Who Do You Think You Are?

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Suz, 29 April 2011

What do you do when you find out that you are not fully who you thought you were?

What would you do, think, or feel if that happened to you?

Sometimes our body fluids have a way of telling us something different than what we grew up believing about ourselves.

For instance, I was raised as a white person and have done a pretty good job of passing, though some of my features have indicated that I was not fully white.

I knew that I had a Native American heritage, specifically Cherokee ancestry.

My spit says otherwise.

According to the AncestryDNA test, I am 0% Native American and 0% Caucasian.  The test indicated that I am 97% European and 3% Middle Eastern.

So, I am mixed, but apparently not fully the mix that I thought I was, at least not according to this test. The test also indicates potential error when it comes to Native American ethnicity, as I understand it.  I am still holding onto that Cherokee heritage until I can find absolute proof that I am not part Cherokee.

And, the Middle Eastern bit is an absolute, total surprise!

Are YOU really who you think you are?

Discover your ethnic origins with AncestryDNA. Use my link – you’ll save 10% and I’ll get $10.

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About Suzanne Gunter McClendon

I am a South Carolina native now living on the Texas Gulf Coast. I have been married to David for just over 32 years. We have 4 surviving adult children and two children-in-law. At this point in our lives, we are adjusting to an empty nest. I enjoy reading, writing, photography, digital art, fiber arts, and much, much more.
This entry was posted in AncestryDNA, Family, Family History, Genealogy, Genetic Testing. Bookmark the permalink.

10 Responses to Who Do You Think You Are?

  1. David E. McClendon Sr. says:

    So. Cousin Suz, who are you?

    Liked by 1 person

  2. I was also surprised to find out how many different ancestors I have! I’m still going through all the data.

    Liked by 1 person

    • It can be very time-consuming, can’t it? I spent hours pouring over it the day we got the results. There are two other sites that I learned about where you can upload the Raw DNA file to get even more information. One of the sites will even tell you if your parents were related to each other. Mine were not. 🙂 One of the sites is DNA-Land and the other is GEDmatch. One of the sites does a chromosome painting, which I thought was pretty cool, too. I have already contacted one potential cousin through AncestryDNA. She and I supposedly share Catherine Montgomery Calhoun, who is my 8th great-grandmother. I don’t know what relation she is to this other lady. I am waiting to hear back from her.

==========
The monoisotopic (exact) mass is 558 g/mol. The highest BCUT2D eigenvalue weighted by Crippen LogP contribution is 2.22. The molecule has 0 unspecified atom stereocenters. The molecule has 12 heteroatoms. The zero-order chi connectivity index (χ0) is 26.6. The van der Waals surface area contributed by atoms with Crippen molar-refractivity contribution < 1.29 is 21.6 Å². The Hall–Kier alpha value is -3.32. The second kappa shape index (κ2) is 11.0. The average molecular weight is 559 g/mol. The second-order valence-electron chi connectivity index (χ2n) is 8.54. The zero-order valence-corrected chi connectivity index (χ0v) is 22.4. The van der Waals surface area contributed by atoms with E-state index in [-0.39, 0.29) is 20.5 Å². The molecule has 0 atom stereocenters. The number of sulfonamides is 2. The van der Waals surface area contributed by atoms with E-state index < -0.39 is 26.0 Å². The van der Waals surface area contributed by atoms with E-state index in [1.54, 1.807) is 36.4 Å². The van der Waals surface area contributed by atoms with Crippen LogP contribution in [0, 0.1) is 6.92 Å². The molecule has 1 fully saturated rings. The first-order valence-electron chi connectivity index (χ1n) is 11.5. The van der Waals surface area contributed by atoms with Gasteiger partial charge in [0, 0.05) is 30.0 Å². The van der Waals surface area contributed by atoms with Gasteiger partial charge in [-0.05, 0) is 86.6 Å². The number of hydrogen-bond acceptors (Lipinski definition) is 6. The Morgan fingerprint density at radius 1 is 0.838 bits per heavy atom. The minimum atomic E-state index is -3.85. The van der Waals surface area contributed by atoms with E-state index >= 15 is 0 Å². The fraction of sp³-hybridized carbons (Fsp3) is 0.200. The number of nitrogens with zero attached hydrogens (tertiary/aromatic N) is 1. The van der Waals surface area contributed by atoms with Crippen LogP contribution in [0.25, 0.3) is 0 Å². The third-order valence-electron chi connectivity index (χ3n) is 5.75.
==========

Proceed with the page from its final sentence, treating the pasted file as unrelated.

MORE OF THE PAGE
It is amazing how many people it took to ultimately get to us, isn’t it? We really only ever think about our parents making us (and Heavenly Father, of course), but so many people went into our being. It is amazing!

      Yes, I am a genealogy nut. haha

      Have you found out anything surprising, other than the number of ancestors?

      Have a blessed day and a Happy New Year!

      Liked by 1 person

      • I used National Geographic’s Geno2.0. https://genographic.nationalgeographic.com
        It’s all so fascinating! I haven’t had a chance yet to really delve into the research. But I’m looking forward to beginning soon! Happy New Year! 🙂

        Liked by 1 person

        • Cool! I just heard about National Geographic having a DNA test a day or so ago. I love their photography, but never thought about them being into DNA research.

          I agree. It is all so fascinating! I told David it is almost enough to make me want to go into the field of genetics. Then, of course…math, science, etc. I am not a STEM girl at all. Give me the roots and branches, but leave the STEM to someone else. 🙂

          We just got David’s results back today and an answer to a 16-year old question brought up by our daughter’s geneticist. She supposed that David and I have a common ancestor because of our daughter’s connective tissue disorder. According to GEDmatch, we are not related. There were no autosomal nor x-DNA matches big enough to count us as related. But, we had a smidgen of a match on Chromosome 6. It could just be that our common ancestor (if there is one) is further back than the Ancestry test works for. Who knows. For now, “no” is our answer.

          Have fun when you get to delve into your research! Happy New Year to you, too. May it be a year of many fun discoveries. 🙂

          Liked by 1 person

          • That’s good news! At least now you know your aren’t cousins 😀

            Liked by 1 person

          • It’s good news on most levels, but weirdly, I was disappointed. I have spent the last 16 years looking for the connection and now find out there isn’t one. I guess I feel like I wasted time that I could have spent on other parts of the research. It also makes me wonder what else that geneticist may have been wrong about and the effects of that wrongness on their research. If it was based on inaccuracies, how good will it be ultimately?
            But, overall, yes, it is most definitely a good thing. 🙂

            Liked by 1 person

  3. I can understand your disappointment; a lot of time spent. It would also have me wondering about their research.

    Liked by 1 person

    • It also leads me to wonder where the disorder came from. Especially if this is a disorder that indicates a genetic link between the parents. So, if there isn’t a link, then how the disorder? I think this “no” answer has just caused a lot more questions than it has answered.

      Liked by 1 person

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